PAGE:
Back-of-Card Branding Webinar Q&A

MC_backofcard_brandingAnd the questions kept on coming! One of our last webinars of 2015, “Preserving Credit Union Income:  The Impact of Back-of-Card Branding to Your Bottom Line,” sparked so many questions that Caroline Heller, industry expert and webinar speaker, decided to follow up to those we didn’t have time to address during the webinar.

To Catch You Up…

On average, approximately 20% of a credit union’s non-interest income is derived from payments.  In recent months, many institutions have seen some erosion of their payments-based income, but have not been able to specifically identify the source of the erosion.

This webinar helps your institution focus on one area of potential revenue erosion – back of card branding.  In addition to the brand mark found on the front of your debit card, there are usually one or more brand marks present on the reverse side of the card.  It is important to understand the implications of the back-of-card brand marks to your transaction routing and subsequent revenue stream.

Watch the full webinar here:

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Webinar Q&A

Caroline Heller, Vice President of Core Payments Solution Sales with MasterCard, responds to your questions:

1. What are a few of the key questions we ought to be asking our current back-of-card brand to ensure our revenue is not eroding?

  1. You may request these reports from your PIN Networks and/or your processor.  First, request reporting that separates PIN transactions from PINless. Ensure you have transaction count, amount, and interchange earned. These may come from various reports vs. one report. Second, request historical reports to look for trends of the above.  Look at a year ago (or two.) Is PINless increasing?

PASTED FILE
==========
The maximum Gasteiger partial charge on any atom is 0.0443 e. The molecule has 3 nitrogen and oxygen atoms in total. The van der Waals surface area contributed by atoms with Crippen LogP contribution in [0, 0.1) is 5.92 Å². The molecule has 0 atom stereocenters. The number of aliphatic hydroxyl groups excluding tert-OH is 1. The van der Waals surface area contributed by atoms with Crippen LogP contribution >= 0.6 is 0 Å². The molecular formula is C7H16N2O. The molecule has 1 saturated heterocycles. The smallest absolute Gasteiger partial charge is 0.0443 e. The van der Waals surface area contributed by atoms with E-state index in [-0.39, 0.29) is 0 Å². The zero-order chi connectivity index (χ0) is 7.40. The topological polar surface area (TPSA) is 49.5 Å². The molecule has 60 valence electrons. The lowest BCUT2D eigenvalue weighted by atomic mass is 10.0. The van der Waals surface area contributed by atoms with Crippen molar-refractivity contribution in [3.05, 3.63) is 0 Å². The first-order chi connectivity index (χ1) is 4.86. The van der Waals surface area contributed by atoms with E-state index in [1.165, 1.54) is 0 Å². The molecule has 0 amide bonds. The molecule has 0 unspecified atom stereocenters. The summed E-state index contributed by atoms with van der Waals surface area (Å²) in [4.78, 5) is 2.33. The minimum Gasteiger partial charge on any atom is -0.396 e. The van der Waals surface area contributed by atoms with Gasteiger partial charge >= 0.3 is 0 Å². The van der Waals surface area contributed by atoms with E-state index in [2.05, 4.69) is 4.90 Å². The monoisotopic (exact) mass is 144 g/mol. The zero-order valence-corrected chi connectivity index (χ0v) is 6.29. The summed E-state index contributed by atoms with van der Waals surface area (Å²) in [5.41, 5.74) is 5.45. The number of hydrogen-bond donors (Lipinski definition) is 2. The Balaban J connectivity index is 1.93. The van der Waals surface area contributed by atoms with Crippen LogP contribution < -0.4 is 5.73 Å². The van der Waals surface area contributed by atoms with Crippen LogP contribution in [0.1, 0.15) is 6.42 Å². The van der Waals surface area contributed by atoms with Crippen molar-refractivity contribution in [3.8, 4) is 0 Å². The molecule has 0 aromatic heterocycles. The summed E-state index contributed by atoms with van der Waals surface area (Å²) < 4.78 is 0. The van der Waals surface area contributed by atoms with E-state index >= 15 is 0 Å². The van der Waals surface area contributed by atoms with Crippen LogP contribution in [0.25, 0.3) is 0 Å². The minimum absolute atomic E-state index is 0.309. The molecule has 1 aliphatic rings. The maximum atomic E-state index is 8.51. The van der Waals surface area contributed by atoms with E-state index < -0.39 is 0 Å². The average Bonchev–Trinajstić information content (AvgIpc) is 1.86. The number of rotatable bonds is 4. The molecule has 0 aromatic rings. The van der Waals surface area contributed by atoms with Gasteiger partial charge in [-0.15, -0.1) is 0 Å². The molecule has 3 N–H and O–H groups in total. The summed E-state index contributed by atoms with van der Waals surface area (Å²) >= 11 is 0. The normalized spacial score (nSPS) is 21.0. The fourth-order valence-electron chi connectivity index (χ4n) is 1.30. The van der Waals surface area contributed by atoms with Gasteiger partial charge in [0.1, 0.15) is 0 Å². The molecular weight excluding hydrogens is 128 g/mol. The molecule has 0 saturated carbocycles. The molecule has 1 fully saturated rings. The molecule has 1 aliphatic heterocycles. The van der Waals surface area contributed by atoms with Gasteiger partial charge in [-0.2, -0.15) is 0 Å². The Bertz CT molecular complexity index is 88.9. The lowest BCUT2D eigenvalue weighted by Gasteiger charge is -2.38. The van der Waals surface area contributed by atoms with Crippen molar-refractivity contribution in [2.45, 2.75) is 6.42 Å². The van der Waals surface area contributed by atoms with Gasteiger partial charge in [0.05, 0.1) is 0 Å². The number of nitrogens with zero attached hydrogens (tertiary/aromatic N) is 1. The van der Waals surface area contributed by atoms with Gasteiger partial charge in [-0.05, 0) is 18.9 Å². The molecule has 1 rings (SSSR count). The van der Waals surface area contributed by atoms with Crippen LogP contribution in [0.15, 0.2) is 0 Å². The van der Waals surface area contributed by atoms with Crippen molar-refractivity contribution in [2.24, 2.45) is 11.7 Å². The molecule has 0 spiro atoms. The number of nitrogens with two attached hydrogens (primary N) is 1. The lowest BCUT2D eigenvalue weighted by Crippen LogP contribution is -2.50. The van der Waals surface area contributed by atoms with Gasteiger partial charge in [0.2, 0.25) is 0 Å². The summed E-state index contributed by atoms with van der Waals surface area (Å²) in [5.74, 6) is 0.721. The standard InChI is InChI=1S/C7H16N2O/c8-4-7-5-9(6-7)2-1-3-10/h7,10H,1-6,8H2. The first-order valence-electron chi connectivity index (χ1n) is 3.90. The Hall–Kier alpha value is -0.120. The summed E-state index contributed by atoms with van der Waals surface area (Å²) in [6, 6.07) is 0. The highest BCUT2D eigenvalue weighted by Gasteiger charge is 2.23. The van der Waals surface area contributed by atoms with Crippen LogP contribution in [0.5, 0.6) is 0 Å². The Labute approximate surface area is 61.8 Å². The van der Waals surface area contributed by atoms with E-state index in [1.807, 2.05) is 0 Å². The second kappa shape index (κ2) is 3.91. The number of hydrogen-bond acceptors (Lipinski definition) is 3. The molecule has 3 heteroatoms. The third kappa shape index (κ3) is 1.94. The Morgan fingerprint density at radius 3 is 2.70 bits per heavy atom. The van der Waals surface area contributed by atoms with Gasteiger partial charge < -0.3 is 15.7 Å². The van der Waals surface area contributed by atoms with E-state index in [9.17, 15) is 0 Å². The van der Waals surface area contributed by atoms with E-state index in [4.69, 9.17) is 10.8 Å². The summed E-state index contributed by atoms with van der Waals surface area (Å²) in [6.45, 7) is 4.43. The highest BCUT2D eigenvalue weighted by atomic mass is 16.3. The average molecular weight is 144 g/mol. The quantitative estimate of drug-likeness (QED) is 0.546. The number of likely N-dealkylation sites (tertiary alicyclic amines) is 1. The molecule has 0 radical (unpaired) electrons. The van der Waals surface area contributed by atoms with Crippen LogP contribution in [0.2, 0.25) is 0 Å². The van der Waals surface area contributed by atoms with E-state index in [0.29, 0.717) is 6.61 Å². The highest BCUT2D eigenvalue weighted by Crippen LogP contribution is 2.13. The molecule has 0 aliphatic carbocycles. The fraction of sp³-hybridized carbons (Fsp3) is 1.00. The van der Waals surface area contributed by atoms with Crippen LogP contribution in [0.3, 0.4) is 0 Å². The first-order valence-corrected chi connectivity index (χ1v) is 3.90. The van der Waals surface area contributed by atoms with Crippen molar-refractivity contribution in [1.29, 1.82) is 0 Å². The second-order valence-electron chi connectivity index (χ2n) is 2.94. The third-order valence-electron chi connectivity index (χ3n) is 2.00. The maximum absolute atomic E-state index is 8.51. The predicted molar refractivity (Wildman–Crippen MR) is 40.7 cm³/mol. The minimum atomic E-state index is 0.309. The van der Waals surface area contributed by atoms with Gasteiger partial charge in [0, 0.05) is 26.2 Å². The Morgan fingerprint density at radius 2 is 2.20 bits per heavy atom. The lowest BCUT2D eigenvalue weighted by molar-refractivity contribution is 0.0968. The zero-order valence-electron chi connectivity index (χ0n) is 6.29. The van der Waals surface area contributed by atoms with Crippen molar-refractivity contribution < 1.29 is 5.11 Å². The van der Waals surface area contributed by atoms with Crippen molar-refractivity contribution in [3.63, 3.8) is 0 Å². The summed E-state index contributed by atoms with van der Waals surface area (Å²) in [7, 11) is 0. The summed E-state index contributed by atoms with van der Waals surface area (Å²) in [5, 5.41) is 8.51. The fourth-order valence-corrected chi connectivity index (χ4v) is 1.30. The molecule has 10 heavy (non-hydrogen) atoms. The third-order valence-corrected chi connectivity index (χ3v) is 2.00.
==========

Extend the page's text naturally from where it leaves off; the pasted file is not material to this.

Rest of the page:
2. Ask if your PIN Network supports dual message (aka “signature”) transactions or if they have plans to support in the future.
  3. Request current and historical Top Merchant Reports to look for trends.  Is their significant growth (above your overall growth)? This could be a shift from your other PIN network or from signature debit transactions now routing as PIN.  Compare the Top Merchants across all of your networks.

2. How do we know the optimal number of PIN POS Networks on the back of the card?

You may want to consider pairing down the number of PIN POS Networks on the back-of-card.  For instance, if you have 3, I would consider reviewing the economics and need for each network.  If it makes sense, I would limit to 2 networks.

3. Right now we have a rewards program that only gives points for signature debit transactions. Is that still okay, or what do you recommend?

I recommend doing a thorough profitability analysis on your portfolio including the cost of rewards and the estimated increase in usage before changing anything.  However, there are a few things to consider:

  1. When cardholders are encouraged to use their card for all purchases, regardless of signature/PIN, both transaction types tend to increase.
  2. The signature vs. PIN methodology will become more complex with EMV. For instance, a cardholder could enter their PIN, and the transaction is still routed dual message to MasterCard or Visa (what would have been a “signature” transaction prior to EMV).